Dr. Sarah Durant
Senior Research Fellow
- 1991-present: Research Fellow, Institute of Zoology, Zoological Society of London.
- 1991: PhD, University of Cambridge.
- 1986: BA(Hons), University of Cambridge.
IUCN Cat Specialist group, member 1994 to present.
Cheetah Conservation Fund, International Scientific Advisory Board, 2000 to present.
Wildlife Conservation Society (New York)
Wildlife Conservation Society (Tanzania)
Tanzania Wildlife Research Institute
Tanzania National Parks
My research interests centre around conservation biology, with an emphasis on the problems faced by endangered species. In particular I am interested in the implications of competition and habitat heterogeneity for population persistence, the impact of predator avoidance behaviours on the spatial distribution of populations, population viability analysis and human/wildlife conflict. I am especially interested in using the results generated from research by myself and others to facilitate on the ground conservation. A key focus of my work is the running of the Serengeti Cheetah Project in Tanzania, which is the only on-going long term study of free-living cheetahs. This study has told us much of what we currently know about wild cheetahs. The project is currently expanding the monitoring program for cheetahs in the Serengeti to cover a larger area within Tanzania, and hence has been renamed the Tanzania Cheetah Conservation Program. This program is additionally supporting training and capacity building programs for Tanzanian wildlife professionals.
Beudels, R., Durant, S. M. & Harwood, J. 1992 Assessing the risks of extinction for local populations of roan antelope (Hippotragus equinus). Biological Conservation 61: 107-116.
Caro, T. M. & Durant, S. M. 1991 Use of quantitative analyses of pelage characteristics to reveal family resemblances in genetically monomorphic cheetahs.Journal of Heredity 82: 8-14.
Caro, T. M. & Durant, S. M. 1995 The importance of behavioural ecology for conservation biology: Examples from studies of Serengeti carnivores. In Serengeti II: Dynamics, management and conservation of an ecosystem (ed. A. R. E. Sinclair & P. Arcese), pp. 451-472. Chicago: University of Chicago Press.
Durant, S. M. 1998 Competition refuges and coexistence: An example from Serengeti carnivores. Journal of Animal Ecology 67: 370-386.
Durant, S. M. 1998 A minimum intervention approach to conservation: The influence of social structure. In Behavioural Ecology and Conservation Biology (ed. T. M. Caro), pp. 105-129. Oxford: Oxford University Press.
Durant, S. M. 2000. Dispersal patterns, social structure and population viability. In Behaviour and Conservation (ed. M. Gosling & B. Sutherland), pp. 172-197. Cambridge: Cambridge University Press.
Durant, S. M. 2000 Predator avoidance, breeding experience and reproductive success in endangered cheetahs (Acinonyx jubatus). Animal Behaviour 60: 121-130.
Durant, S. M. 2000. Living with the enemy: Predator avoidance of hyaenas and lions by cheetahs in the Serengeti. Behavioral Ecology 11: 624-632.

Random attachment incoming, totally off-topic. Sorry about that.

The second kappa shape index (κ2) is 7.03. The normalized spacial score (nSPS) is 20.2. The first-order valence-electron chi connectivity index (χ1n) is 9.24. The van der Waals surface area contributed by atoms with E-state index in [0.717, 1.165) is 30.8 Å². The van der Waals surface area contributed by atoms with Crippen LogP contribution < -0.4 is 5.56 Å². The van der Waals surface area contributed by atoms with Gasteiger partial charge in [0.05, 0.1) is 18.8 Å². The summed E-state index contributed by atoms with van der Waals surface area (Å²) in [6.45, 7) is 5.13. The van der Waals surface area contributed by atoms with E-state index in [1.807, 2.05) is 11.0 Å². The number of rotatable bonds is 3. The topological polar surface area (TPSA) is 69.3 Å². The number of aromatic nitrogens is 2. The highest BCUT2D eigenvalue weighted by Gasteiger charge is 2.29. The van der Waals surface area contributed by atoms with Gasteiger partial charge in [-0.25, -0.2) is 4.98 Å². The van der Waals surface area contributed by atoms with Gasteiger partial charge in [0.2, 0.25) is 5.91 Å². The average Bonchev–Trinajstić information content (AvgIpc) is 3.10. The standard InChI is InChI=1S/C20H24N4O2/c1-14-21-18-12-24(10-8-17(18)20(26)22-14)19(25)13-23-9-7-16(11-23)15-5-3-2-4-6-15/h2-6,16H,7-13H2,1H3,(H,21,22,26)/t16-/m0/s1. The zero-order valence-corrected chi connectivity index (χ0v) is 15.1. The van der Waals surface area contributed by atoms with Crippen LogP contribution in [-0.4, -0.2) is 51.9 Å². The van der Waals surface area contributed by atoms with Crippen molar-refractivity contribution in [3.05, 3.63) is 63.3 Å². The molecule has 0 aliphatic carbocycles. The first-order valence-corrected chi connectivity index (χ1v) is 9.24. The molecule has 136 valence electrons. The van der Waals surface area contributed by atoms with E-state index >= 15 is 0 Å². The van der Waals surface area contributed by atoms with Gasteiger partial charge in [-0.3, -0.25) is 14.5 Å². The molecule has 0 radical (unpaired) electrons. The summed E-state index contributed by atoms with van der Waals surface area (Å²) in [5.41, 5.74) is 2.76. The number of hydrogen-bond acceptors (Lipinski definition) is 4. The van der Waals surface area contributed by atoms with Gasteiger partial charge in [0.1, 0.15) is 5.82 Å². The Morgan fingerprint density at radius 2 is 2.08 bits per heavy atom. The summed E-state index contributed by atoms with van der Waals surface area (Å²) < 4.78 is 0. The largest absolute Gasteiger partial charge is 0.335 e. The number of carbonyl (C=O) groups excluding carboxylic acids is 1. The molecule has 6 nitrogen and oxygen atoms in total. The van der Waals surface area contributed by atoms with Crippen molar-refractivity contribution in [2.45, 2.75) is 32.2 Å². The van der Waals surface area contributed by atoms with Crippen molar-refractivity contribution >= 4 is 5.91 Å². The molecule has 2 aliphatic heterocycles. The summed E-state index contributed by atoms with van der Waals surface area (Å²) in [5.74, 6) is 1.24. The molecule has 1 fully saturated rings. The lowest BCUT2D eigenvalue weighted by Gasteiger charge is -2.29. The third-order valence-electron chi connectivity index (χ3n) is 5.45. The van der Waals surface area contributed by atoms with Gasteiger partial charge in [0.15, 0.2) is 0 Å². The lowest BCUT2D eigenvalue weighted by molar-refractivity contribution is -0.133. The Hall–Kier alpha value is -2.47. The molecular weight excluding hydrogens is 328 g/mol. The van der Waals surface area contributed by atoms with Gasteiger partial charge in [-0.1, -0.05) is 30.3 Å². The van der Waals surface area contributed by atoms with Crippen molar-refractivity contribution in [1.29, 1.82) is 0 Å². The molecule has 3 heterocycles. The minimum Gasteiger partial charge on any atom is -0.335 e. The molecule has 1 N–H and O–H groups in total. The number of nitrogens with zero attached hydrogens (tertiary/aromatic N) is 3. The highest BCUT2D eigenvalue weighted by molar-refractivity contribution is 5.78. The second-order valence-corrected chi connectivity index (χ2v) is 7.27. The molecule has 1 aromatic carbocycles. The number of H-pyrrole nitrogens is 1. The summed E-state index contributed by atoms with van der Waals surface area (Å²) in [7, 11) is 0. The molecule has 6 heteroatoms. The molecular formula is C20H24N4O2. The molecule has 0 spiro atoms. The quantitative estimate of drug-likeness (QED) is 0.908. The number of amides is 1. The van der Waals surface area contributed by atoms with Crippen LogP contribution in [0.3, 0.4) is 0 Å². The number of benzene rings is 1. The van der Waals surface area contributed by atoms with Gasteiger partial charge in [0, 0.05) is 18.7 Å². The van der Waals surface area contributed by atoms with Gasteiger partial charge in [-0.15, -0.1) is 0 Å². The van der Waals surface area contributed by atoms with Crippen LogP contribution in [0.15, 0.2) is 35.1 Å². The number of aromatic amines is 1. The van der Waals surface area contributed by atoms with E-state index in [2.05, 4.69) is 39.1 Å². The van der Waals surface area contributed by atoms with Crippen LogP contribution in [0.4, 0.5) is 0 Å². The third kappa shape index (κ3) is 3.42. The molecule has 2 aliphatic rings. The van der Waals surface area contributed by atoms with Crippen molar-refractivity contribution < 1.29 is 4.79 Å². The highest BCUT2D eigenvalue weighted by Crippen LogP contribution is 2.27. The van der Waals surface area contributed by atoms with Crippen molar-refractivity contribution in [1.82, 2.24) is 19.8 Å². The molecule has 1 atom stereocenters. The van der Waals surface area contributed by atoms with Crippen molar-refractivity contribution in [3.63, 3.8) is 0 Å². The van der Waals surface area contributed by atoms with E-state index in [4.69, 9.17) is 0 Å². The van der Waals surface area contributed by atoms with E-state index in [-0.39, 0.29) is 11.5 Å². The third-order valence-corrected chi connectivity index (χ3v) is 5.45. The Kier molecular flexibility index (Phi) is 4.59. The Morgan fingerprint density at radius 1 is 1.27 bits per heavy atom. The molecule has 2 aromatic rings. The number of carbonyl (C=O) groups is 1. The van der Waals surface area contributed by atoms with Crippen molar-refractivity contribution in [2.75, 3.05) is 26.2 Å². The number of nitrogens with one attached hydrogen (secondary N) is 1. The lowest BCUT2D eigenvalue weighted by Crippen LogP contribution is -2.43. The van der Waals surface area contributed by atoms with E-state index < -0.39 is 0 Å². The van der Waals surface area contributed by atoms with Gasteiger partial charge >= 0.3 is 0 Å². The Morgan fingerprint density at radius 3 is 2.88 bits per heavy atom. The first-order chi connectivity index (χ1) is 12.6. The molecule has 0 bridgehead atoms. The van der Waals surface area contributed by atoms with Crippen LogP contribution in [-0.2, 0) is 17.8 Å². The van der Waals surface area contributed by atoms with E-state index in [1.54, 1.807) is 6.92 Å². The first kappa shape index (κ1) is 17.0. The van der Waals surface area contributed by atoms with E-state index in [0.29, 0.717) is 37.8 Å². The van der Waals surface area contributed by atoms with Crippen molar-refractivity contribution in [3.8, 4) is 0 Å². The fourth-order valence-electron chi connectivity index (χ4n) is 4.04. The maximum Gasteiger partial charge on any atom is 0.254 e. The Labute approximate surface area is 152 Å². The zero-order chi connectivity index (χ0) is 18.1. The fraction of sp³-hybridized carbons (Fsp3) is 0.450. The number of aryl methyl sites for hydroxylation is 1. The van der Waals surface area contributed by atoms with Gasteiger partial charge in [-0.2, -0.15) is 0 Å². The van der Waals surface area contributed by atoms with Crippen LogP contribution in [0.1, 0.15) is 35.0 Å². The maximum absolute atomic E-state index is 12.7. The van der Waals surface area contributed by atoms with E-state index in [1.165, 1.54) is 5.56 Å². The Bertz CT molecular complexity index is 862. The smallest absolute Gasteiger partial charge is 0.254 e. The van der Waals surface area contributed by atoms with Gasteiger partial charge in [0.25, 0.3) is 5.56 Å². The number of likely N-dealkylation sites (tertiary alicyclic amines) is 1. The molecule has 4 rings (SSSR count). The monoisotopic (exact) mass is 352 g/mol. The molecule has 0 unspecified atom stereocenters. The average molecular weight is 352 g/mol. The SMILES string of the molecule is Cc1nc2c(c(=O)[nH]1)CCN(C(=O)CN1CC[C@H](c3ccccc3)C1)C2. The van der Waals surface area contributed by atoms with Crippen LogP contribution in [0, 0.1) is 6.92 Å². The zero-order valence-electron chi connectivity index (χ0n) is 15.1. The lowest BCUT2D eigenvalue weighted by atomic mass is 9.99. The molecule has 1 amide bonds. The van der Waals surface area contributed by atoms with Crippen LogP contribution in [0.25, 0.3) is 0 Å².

Durant, S. M., Caro, T. M., Collins, D. A., Alawi, R. M. & FitzGibbon, C. D. 1988 Migration patterns of Thomson's gazelles and cheetahs on the Serengeti plains.African Journal of Ecology 26: 257-268.
Durant, S. M. & Harwood, J. 1992 Assessment of monitoring and management strategies for local populations of the Mediterranean monk seal Monachus monachus. Biological Conservation 61: 81-92.
Durant, S. M. & Mace, G. M. 1994 Species differences and population structure in population viability analysis. In Creative Conservation: Interactive management of wild and captive animals (ed. P. J. S. Olney, G. M. Mace & A. T. C. Feistner), pp. 67-91. London: Chapman & Hall.
Kelly, M. J. & Durant, S. M. 2000 Viability of the Serengeti cheetah population.Conservation Biology 14: 786-797.
Kelly, M. J., Laurenson, M. K., FitzGibbon, C. D., Collins, D. A., Durant, S. M., Frame, G. W., Bertram, B. C. R. & Caro, T. M. 1998 Demography of the Serengeti cheetah (Acinonyx jubatus) population: the first 25 years. Journal of Zoology 244: 473-488.
McComb, K., Moss, C., Durant, S. M., Baker, L. & Sayialel, S. 2001. Matriarchs act as repositories of social knowledge in African elephants. Science 292: 491-494.
Cooper, A.B., Pettorelli, N. and Durant, S.M. (2007) Large carnivore menus: factors affecting hunting decisions by cheetahs in the Serengeti. Animal Behaviour 73: 651-659.
Durant, S.M., Bashir, S., Maddox, T. and Laurenson, M.K. (2007) Relating long-term studies to conservation practice: the case of the Serengeti Cheetah Project.Conservation Biology 21(3): 602-611. DOI: 10.1111/j.1523-1739.2007.00702.x
Gottelli, D., Wang, J., Bashir, S. and Durant, S.M. (2007) Genetic analysis reveals promiscuity among female cheetahs. Proceedings of the Royal Society of London Series B 274: 1993-2001. DOI: 10.1098/rspb.2007.0502
Pettorelli, N. and Durant, S.M. (2007) Family effects on early survival and variance in long-term reproductive success of female cheetahs. Journal of Animal Ecology. DOI: 10.1111/j.1365-2656.2007.01266.x
Hunter, J.S., Durant, S.M. and Caro, T.M. (2007) Patterns of scavenger arrival at cheetah kills in Serengeti National Park Tanzania. African Journal of Ecology 45: 275-281. DOI: 10.1111/j.1365-2028.2006.00702.x